Tips for Developing Customer Surveys
Linda: Where do you start when planning a new survey?
Theresa: No matter what the purpose of your website survey, it is helpful to start with the end in mind. A series of four questions can help you do this:
1. What do you hope to accomplish with the survey?
2. What will your deliverables look like and what will you use as Key Performance Indicators?
3. How can you demonstrate that your survey data is credible, reliable and accurate?
4. What stories might your data tell?
After you have taken care of these questions, the mechanical aspects of survey development should fall into place smoothly.
Linda: Are there any best practices around when to invite a site visitor to complete the survey, or who to invite?
Theresa: The question of when to invite a site visitor to take a survey is dependent upon what the survey hopes to accomplish. For many retailers a primary goal is to move visitors further along the purchase funnel from awareness to consideration to purchase. If we know that the bounce rate on a site is very high, we might work on awareness and recommend inviting customers after a single page view to find out why they are leaving so fast. If we know from clickstream or prior survey data that visitors are getting stuck in the checkout process, we may either expand the page view requirements or only present the survey after the customer abandons from a checkout page.
The second part of this question is who to ask to take the survey. The benefit of survey data online is that with any website generating a decent amount of traffic we can easily receive enough respondents for statistical validity even after the data is segmented. We find that it is best to provide a random invitation without preconceptions of rates of first time to returning visitors, males or females, or rates of those visiting to purchase vs. browse. Each website has its own fascinating audience data to reveal in these areas. The time to segment the data is when we are looking for the actionable insights that we can derive from the surveys, not in the development stage.
Linda: What is a reasonable "participation rate" to expect? How do you know if your engagement rate is lower than average/could be improved?
Theresa: One of our underlying principles at ForeSee Results is Continuous Measurement. The site audience for each site we measure is distinct and the best yardstick to measure against in most cases is the site itself. When developing a survey for a site it is helpful to first review what the participation rate has been for prior surveys and adjust a new survey accordingly if it has declined.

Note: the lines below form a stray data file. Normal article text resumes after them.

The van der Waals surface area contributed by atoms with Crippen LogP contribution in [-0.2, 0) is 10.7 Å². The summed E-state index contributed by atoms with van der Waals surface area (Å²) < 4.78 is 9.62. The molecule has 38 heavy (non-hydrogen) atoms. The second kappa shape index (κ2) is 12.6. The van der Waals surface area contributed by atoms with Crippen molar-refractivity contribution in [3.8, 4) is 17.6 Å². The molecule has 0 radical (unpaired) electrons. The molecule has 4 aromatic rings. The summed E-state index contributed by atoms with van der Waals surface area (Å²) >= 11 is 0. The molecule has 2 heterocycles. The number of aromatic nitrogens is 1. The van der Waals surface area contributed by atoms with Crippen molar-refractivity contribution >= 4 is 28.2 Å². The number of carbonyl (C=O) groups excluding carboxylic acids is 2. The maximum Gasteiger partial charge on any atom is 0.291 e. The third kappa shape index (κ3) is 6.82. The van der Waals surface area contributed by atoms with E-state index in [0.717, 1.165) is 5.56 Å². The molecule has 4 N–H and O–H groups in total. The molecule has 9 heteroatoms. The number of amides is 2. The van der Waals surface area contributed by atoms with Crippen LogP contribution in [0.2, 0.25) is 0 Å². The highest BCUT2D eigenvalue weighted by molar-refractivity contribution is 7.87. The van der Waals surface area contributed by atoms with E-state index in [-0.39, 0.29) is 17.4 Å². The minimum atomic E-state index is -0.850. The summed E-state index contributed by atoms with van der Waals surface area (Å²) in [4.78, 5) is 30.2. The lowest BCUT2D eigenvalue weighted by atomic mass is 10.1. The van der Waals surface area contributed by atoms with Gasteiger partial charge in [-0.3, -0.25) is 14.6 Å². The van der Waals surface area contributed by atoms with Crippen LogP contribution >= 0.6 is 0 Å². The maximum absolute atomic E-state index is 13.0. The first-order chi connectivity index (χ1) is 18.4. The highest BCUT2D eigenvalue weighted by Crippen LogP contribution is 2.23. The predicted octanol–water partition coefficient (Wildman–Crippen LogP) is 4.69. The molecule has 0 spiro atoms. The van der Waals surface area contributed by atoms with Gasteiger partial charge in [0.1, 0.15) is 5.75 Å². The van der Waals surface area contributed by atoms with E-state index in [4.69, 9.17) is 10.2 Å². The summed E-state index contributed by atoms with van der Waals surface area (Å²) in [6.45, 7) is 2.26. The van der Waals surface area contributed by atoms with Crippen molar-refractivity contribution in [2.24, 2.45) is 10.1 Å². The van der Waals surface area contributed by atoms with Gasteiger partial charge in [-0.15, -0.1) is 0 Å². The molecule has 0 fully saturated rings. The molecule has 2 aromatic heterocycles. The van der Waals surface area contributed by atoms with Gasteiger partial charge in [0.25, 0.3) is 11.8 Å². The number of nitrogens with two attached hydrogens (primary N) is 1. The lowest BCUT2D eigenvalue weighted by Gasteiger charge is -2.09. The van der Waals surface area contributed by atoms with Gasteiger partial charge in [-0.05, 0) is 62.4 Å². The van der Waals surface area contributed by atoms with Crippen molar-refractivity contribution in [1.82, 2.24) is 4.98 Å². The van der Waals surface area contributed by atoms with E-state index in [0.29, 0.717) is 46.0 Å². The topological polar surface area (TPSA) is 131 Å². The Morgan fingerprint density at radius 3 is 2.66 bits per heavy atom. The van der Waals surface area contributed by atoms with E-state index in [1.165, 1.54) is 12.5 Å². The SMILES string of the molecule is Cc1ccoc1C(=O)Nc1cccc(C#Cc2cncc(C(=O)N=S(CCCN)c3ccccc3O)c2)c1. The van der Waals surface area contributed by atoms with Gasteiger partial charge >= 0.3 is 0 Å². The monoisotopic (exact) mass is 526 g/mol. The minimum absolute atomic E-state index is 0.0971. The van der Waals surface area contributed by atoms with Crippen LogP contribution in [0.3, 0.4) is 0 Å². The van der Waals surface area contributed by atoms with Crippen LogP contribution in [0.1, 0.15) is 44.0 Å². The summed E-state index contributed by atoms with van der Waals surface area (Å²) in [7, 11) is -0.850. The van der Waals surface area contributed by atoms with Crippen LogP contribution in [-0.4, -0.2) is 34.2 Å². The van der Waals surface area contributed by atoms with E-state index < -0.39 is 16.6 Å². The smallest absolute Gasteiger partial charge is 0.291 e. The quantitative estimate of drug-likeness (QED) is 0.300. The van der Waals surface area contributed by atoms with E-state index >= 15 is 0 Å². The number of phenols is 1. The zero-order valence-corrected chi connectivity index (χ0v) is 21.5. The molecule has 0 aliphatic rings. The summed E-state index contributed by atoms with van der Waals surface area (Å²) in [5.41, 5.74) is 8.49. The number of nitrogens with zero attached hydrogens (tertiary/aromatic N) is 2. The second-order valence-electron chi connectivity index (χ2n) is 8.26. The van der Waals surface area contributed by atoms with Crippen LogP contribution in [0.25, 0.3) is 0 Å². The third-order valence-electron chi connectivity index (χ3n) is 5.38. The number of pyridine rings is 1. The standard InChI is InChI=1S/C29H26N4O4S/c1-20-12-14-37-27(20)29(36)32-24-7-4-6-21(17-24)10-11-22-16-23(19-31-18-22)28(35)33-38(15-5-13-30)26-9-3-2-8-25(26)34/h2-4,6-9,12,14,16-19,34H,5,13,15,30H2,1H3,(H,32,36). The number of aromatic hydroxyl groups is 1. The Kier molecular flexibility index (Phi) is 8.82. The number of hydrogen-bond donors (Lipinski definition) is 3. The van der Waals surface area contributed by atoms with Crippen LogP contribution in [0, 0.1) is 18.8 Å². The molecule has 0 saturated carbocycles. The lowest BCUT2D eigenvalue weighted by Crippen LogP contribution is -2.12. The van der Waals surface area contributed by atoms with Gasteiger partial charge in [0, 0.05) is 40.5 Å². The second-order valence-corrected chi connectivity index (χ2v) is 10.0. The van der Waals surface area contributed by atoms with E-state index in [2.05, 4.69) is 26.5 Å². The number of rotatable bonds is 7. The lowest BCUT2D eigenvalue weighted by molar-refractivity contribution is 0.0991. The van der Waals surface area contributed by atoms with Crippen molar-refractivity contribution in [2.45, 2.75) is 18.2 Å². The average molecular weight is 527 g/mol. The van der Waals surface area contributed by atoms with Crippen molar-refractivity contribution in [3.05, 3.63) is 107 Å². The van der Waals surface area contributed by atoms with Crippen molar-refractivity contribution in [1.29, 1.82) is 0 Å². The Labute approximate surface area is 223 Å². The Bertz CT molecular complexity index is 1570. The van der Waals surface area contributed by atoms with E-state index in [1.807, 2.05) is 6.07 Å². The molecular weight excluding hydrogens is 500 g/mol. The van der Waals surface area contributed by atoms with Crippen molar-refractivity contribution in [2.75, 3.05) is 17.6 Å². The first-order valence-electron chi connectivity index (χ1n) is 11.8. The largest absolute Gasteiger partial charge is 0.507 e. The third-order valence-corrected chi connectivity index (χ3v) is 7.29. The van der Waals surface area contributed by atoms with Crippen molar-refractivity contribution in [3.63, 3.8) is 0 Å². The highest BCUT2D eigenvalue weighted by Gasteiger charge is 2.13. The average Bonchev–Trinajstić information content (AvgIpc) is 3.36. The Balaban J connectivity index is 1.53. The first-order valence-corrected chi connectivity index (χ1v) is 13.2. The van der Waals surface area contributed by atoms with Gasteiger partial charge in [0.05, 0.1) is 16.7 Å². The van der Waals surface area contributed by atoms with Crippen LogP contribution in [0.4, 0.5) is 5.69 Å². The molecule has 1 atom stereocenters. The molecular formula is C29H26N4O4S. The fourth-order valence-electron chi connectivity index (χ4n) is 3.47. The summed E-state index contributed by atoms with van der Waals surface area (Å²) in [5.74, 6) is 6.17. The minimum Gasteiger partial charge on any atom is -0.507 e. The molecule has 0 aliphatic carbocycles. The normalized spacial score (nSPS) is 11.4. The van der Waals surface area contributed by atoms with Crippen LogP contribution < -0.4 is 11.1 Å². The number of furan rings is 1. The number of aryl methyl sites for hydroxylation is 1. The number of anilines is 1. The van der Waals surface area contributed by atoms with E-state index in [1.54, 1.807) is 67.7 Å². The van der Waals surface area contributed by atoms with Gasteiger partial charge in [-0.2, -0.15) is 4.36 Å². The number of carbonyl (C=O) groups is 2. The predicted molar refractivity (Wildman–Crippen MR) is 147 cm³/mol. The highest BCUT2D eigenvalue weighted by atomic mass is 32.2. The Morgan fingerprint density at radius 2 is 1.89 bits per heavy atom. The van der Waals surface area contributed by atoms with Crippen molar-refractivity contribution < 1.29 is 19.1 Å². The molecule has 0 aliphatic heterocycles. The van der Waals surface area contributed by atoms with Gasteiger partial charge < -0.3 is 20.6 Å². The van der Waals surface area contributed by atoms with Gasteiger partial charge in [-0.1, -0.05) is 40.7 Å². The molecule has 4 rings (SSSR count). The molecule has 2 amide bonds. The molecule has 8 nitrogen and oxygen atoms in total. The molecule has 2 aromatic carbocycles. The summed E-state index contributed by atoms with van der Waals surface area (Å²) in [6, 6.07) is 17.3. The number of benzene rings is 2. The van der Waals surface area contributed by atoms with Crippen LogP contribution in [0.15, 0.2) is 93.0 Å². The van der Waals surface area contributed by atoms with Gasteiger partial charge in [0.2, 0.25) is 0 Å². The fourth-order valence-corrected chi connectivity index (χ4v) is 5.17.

Even with sites where there is no previous measure we do not like to rely on a hard and fast percentage, such as 12% completion rate. Our best practice is to determine independently whether the survey is too long: does it take more than five minutes to complete? How many questions are being asked? Are the questions too involved?
The participation rate is only one area of concern with surveys that are too long. Another, often overlooked issue, is that of respondent fatigue, where respondents stop considering each answer and just start filling in a survey blindly that provides too much of a cognitive load.
Linda: Like a checkout process, a customer survey can be "abandoned." Do you have any tips on reducing "survey abandonment"?
Theresa: Survey abandonment goes hand in hand with the participation question above. In addition to what we have mentioned for time to completion, sheer number of questions and complexity of questions, we would add the format of the survey as one way to reduce survey abandonment.
ForeSee Results uses a "scrollable" survey design—with the survey all on one page instead of many screens—as a result of research findings from Mick Couper of the Institute for Social Research (ISR) at the University of Michigan, the premier survey research organization in the world.
Couper wrote a comprehensive report that appeared in the Public Opinion Quarterly addressing many different web survey design issues. One of his findings was that scrollable survey design increased respondent efficiency in answering questions.
Linda: What are the best practices for survey design and usability? Is there a proven length or number of questions that can be used as a guideline?
Theresa: Internally at ForeSee Results, we attempt to provide surveys that take no more than 3-5 minutes to complete with a maximum of 46 total questions (not all questions are asked of all respondents because of skip patterns). We also work to ask questions that customers know how to answer almost intuitively. Our best refining tool for questions is really the respondents themselves. Almost every survey has questions with “Other, please specify” responses that shed light on areas where better clarity is needed or where respondents are confused about a question.
Linda: Can surveys be A/B split tested for usability and clarity?
Theresa: A/B and multivariate tests are great tools to improve site performance and customer conversion. One area where these tests can yield fantastic results is in page design.
For survey design, however, where our best results come out of the best data collection, developed from a tried and true format and methodology, we do not consider A/B or multivariate testing to be a best practice. The one area where multivariate testing might apply would be in question language. We do recommend using an iterative development approach for question language where changes are made rapidly to surveys based on customer feedback and responses. We also recommend instead using a “question bank” as a starting point that offers tried and true questions and design as a starting point.
Linda: Is there ever a case for running concurrent surveys for different purposes (e.g. satisfaction with website vs. consumer sentiment around value proposition, pricing, branding, assortment or particular products or satisfaction with tool like site search or product finder)?